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I was fortunate to be among the audience (together with several professors and a rosh yeshiva) for this year’s Stern College Dramatics Society’s (SCDS) excellent production of Radium Girls. I encourage you to Google the saga of these “radium girls,” as it’s a fascinating piece of American history comprising landmark cases that led to new employment laws and protections. The cast expertly portrayed and raised questions regarding attitudes towards the role of women in society and the workplace, handling conflict, championing and leading change and so forth. While the women they portrayed didn’t have the opportunity to go to college, if they had they would be well prepared to answer common application essay questions such as this one:

“Describe an example of your leadership experience in which you have positively influenced others, helped resolve disputes or contributed to group efforts over time.”


This type of question commonly arises in interviews too, and as I read the Torah portions at this time of year, I imagine Moshe Rabbeinu being able to ace these questions using his life experience.

Interviewer: Describe a time you failed. What did you learn from your failure?

Moshe: I was unable to convince any more than 20 percent of the Jewish nation that their destiny lay with the one true G-d and in the Promised Land. I agonized for months after leaving 80 percent of the people behind, but ultimately, I came to realize that I couldn’t place all the blame on myself for their decision to remain. I learned that sometimes people will make decisions that go against the fiber of everything I believe in, and nothing I can say or do will change that fact. I also learnt that G-d’s ways are mysterious and G-d as it were makes choices too about why things happen the way they do. Ultimately, I learned to be a little more humble, acknowledging that even I am rarely privy to G-d’s plans.

Interviewer: Describe a time you needed to persuade someone of your perspective.

Moshe: When I returned to Egypt at the age of 80, I was tasked with negotiating with an autocratic CEO for the corporate restructuring of his company to allow for the formation of a new entity. It was evident from our initial meeting that my strategy would need to revolve around “Show, don’t just tell.” I helped orchestrate a campaign that appealed to the sensibilities of his shareholders who in turn would advocate that he acquiesce to the demerger, and after several meetings he agreed to our offer terms in full.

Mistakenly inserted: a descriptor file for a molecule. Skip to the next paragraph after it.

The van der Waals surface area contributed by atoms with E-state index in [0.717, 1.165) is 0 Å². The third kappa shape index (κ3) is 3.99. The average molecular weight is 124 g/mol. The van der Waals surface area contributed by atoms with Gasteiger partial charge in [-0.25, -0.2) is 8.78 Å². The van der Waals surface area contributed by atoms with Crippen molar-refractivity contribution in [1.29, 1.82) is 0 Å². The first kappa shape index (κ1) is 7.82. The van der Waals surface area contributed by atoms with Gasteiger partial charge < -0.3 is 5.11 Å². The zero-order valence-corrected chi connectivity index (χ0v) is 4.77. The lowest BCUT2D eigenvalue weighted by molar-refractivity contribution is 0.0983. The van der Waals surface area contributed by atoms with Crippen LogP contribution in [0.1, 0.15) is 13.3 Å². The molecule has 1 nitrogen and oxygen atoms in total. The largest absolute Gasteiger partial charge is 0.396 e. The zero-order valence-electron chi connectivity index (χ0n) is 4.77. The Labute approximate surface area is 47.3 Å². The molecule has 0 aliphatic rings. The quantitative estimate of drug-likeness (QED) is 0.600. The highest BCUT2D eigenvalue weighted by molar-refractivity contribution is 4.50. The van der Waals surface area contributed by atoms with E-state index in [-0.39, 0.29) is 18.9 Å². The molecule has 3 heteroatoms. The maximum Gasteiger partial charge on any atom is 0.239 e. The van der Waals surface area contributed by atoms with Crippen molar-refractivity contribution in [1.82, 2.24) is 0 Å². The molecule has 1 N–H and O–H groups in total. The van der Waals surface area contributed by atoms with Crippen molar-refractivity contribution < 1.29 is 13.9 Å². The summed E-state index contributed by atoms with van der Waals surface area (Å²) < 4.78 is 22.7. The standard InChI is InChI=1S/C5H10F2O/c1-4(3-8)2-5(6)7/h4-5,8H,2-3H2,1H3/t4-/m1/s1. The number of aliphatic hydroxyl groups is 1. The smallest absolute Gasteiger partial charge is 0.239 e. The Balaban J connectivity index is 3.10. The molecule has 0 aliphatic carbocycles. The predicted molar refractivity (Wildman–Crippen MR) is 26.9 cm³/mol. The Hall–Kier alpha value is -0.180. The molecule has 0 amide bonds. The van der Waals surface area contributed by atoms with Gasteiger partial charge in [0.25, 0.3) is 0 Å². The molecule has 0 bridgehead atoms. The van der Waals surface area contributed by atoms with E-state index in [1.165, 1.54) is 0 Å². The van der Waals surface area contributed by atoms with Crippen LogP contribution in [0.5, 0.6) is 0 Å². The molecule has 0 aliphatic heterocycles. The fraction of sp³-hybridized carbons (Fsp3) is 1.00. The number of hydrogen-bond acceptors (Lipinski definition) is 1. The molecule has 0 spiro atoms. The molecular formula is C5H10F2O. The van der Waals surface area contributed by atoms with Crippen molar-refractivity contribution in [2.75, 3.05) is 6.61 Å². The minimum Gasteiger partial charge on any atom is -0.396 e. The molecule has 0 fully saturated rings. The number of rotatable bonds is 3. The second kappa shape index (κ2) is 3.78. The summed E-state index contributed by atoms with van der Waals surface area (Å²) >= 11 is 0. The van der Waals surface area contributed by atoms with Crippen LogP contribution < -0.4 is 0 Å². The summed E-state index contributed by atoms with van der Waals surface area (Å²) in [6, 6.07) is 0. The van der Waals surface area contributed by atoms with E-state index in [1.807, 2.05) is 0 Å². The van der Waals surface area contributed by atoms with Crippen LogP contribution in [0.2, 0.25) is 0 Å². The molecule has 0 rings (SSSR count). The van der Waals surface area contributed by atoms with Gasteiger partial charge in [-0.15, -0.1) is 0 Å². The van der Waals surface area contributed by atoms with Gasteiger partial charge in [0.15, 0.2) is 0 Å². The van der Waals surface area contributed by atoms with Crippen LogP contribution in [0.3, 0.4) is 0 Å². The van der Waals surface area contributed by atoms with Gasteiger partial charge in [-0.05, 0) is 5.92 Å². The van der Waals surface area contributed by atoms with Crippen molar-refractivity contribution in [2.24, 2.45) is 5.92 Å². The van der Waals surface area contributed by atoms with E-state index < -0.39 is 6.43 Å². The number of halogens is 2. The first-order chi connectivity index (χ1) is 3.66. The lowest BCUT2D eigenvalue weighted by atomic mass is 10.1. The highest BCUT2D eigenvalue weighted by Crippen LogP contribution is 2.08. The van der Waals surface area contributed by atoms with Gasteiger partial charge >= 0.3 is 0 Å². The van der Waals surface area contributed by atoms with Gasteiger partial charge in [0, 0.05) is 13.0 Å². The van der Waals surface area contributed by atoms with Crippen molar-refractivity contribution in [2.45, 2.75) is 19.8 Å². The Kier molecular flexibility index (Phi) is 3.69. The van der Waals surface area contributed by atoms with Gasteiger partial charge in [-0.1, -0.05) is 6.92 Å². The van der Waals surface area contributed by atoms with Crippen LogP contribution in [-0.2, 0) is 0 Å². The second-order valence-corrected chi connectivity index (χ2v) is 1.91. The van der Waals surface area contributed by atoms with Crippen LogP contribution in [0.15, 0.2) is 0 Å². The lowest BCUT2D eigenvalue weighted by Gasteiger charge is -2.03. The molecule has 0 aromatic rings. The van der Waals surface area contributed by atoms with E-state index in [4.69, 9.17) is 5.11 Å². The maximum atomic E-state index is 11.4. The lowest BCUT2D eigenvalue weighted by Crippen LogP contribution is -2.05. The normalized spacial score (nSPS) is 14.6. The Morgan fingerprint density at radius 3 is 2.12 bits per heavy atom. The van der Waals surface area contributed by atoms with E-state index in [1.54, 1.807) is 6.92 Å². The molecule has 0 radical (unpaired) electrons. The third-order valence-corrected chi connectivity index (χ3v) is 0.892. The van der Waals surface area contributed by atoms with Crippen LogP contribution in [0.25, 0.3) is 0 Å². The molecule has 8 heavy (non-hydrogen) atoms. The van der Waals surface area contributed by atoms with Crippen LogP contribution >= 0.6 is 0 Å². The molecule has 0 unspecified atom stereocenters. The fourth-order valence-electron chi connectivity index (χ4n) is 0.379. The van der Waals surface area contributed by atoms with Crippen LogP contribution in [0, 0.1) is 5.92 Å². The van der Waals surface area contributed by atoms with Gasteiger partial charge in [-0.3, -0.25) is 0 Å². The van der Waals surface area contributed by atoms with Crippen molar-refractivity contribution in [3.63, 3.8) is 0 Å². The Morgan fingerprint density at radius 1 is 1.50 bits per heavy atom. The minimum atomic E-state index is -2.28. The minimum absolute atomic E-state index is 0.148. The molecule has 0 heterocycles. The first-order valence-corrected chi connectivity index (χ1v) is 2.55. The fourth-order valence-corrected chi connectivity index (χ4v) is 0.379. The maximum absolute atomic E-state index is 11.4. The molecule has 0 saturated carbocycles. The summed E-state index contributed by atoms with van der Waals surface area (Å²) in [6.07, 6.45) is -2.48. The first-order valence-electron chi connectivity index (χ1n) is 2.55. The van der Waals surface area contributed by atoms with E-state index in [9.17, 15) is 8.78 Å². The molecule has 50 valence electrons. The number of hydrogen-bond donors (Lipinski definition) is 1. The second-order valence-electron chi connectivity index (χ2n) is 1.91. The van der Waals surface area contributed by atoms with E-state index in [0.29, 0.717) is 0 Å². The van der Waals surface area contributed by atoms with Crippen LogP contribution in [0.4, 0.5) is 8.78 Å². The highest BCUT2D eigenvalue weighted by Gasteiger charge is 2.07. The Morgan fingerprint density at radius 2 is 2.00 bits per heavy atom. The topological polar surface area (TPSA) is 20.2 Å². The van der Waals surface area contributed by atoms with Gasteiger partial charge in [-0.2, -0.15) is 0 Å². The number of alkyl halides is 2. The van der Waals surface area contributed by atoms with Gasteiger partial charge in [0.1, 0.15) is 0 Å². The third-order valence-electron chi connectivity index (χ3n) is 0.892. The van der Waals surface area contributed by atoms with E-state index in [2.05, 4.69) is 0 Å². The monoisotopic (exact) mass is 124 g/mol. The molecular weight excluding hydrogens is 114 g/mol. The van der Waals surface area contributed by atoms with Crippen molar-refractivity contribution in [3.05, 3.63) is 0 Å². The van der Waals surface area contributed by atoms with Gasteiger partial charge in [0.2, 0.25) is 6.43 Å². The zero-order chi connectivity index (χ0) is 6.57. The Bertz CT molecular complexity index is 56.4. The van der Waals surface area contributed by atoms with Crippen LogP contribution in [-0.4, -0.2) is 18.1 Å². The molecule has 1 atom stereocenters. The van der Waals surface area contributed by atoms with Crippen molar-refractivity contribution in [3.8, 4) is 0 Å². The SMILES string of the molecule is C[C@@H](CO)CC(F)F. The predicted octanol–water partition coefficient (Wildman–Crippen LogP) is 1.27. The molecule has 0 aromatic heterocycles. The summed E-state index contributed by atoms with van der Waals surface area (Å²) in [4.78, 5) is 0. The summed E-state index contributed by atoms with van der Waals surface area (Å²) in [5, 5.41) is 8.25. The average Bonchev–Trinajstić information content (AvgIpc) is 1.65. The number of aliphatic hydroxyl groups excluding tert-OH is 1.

Interviewer: Describe the most significant challenge you have faced and the steps you took to overcome it?

Moshe: I lacked belief in myself and my innate talents. Growing up in Pharaoh’s home I learned a great deal about leadership, however I also noticed the tension between “being there for the masses and being there for the missus,” that is, my wife. After what seemed like a lifetime of running away, I decided to confront my fears and accept my destiny as a leader. First, I stopped using my speech impediment as an excuse to avoid leadership, enlisting my brother to be my spokesman as needed. Knowing that I couldn’t be everything to everyone, I had a heart to heart with my wife and we made the painful decision to separate so I could focus on achieving liberation for our people. I also got an executive coach – my father-in-law – to remind me to “keep my eyes on the prize” – that is, keep my focus on leading and not dilute my focus with the mundane squabbles and questions of the rank and file. Surrounded by a wise advisory council including Aharon, Yisro, Miriam and Tzipporah, I no longer felt like I had to do everything alone, and their support enabled me to maintain belief in myself and my leadership abilities when things looked especially bleak.

Consider your own answers to the above questions. Demonstrating vulnerability, ownership of – and an ability to learn from – mistakes and failures, good self-insight, and awareness of areas you can improve, will help you stand out from the crowd.

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Rabbi Daniel Coleman, MBA, is sought after for his creative and strategic approach to career preparedness, transitions, and success. In addition to presenting to high school groups on career/financial preparedness, Daniel coaches college-bound students on navigating the admission process and crafting an excellent application. He is a popular scholar in residence in communities across America and beyond. Connect with him at [email protected] or on LinkedIn.